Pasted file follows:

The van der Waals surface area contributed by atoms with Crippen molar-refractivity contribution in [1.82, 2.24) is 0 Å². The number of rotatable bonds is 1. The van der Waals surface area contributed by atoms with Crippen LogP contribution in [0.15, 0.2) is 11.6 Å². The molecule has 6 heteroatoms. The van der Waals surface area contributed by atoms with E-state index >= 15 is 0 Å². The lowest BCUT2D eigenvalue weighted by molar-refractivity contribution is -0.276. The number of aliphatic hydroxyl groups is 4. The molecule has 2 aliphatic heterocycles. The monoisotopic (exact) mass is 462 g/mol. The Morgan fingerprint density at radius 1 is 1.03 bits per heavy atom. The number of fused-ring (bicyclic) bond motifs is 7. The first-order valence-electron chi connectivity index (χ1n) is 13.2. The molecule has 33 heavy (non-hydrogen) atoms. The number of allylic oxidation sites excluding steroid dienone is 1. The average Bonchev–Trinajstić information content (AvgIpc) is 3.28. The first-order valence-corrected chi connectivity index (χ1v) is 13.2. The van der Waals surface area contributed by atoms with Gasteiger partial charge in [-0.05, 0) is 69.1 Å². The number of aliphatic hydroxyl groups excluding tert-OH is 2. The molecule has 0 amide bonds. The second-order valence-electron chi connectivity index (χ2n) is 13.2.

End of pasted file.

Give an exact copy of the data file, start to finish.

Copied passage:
The van der Waals surface area contributed by atoms with Crippen molar-refractivity contribution in [1.82, 2.24) is 0 Å². The number of rotatable bonds is 1. The van der Waals surface area contributed by atoms with Crippen LogP contribution in [0.15, 0.2) is 11.6 Å². The molecule has 6 heteroatoms. The van der Waals surface area contributed by atoms with E-state index >= 15 is 0 Å². The lowest BCUT2D eigenvalue weighted by molar-refractivity contribution is -0.276. The number of aliphatic hydroxyl groups is 4. The molecule has 2 aliphatic heterocycles. The monoisotopic (exact) mass is 462 g/mol. The Morgan fingerprint density at radius 1 is 1.03 bits per heavy atom. The number of fused-ring (bicyclic) bond motifs is 7. The first-order valence-electron chi connectivity index (χ1n) is 13.2. The molecule has 33 heavy (non-hydrogen) atoms. The number of allylic oxidation sites excluding steroid dienone is 1. The average Bonchev–Trinajstić information content (AvgIpc) is 3.28. The first-order valence-corrected chi connectivity index (χ1v) is 13.2. The van der Waals surface area contributed by atoms with Gasteiger partial charge in [-0.05, 0) is 69.1 Å². The number of aliphatic hydroxyl groups excluding tert-OH is 2. The molecule has 0 amide bonds. The second-order valence-electron chi connectivity index (χ2n) is 13.2.